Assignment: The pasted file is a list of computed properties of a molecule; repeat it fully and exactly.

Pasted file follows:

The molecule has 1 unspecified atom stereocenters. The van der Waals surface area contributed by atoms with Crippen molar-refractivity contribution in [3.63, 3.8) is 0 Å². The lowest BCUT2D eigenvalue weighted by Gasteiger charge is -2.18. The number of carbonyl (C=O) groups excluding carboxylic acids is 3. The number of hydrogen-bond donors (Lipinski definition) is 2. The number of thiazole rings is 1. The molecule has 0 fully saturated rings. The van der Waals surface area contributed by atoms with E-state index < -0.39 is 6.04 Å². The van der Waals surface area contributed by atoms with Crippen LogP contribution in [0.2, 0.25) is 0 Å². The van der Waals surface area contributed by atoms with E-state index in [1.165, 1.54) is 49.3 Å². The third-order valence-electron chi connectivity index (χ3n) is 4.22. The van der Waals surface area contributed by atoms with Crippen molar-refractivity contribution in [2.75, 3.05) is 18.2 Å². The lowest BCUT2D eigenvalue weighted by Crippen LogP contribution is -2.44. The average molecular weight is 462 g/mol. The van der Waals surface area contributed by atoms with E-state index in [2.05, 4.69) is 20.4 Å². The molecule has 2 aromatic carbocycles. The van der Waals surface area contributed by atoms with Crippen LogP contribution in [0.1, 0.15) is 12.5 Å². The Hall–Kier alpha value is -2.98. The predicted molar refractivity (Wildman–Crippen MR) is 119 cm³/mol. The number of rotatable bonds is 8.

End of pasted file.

The molecule has 1 unspecified atom stereocenters. The van der Waals surface area contributed by atoms with Crippen molar-refractivity contribution in [3.63, 3.8) is 0 Å². The lowest BCUT2D eigenvalue weighted by Gasteiger charge is -2.18. The number of carbonyl (C=O) groups excluding carboxylic acids is 3. The number of hydrogen-bond donors (Lipinski definition) is 2. The number of thiazole rings is 1. The molecule has 0 fully saturated rings. The van der Waals surface area contributed by atoms with E-state index < -0.39 is 6.04 Å². The van der Waals surface area contributed by atoms with Crippen LogP contribution in [0.2, 0.25) is 0 Å². The van der Waals surface area contributed by atoms with E-state index in [1.165, 1.54) is 49.3 Å². The third-order valence-electron chi connectivity index (χ3n) is 4.22. The van der Waals surface area contributed by atoms with Crippen molar-refractivity contribution in [2.75, 3.05) is 18.2 Å². The lowest BCUT2D eigenvalue weighted by Crippen LogP contribution is -2.44. The average molecular weight is 462 g/mol. The van der Waals surface area contributed by atoms with E-state index in [2.05, 4.69) is 20.4 Å². The molecule has 2 aromatic carbocycles. The van der Waals surface area contributed by atoms with Crippen LogP contribution in [0.1, 0.15) is 12.5 Å². The Hall–Kier alpha value is -2.98. The predicted molar refractivity (Wildman–Crippen MR) is 119 cm³/mol. The number of rotatable bonds is 8.